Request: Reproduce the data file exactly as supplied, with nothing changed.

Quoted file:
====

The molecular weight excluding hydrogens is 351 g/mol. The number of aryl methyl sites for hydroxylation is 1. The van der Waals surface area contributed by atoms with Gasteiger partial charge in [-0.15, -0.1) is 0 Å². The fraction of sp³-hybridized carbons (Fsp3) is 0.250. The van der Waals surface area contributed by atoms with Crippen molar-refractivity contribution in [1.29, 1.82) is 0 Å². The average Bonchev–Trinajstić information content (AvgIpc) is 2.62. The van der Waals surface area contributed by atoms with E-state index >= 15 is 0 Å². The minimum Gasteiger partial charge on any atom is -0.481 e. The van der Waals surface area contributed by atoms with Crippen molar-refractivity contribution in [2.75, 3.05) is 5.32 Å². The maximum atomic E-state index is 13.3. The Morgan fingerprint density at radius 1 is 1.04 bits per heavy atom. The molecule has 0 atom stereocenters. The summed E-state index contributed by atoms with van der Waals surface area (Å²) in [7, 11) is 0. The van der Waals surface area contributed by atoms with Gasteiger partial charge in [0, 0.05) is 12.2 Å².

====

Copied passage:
The molecular weight excluding hydrogens is 351 g/mol. The number of aryl methyl sites for hydroxylation is 1. The van der Waals surface area contributed by atoms with Gasteiger partial charge in [-0.15, -0.1) is 0 Å². The fraction of sp³-hybridized carbons (Fsp3) is 0.250. The van der Waals surface area contributed by atoms with Crippen molar-refractivity contribution in [1.29, 1.82) is 0 Å². The average Bonchev–Trinajstić information content (AvgIpc) is 2.62. The van der Waals surface area contributed by atoms with E-state index >= 15 is 0 Å². The minimum Gasteiger partial charge on any atom is -0.481 e. The van der Waals surface area contributed by atoms with Crippen molar-refractivity contribution in [2.75, 3.05) is 5.32 Å². The maximum atomic E-state index is 13.3. The Morgan fingerprint density at radius 1 is 1.04 bits per heavy atom. The molecule has 0 atom stereocenters. The summed E-state index contributed by atoms with van der Waals surface area (Å²) in [7, 11) is 0. The van der Waals surface area contributed by atoms with Gasteiger partial charge in [0, 0.05) is 12.2 Å².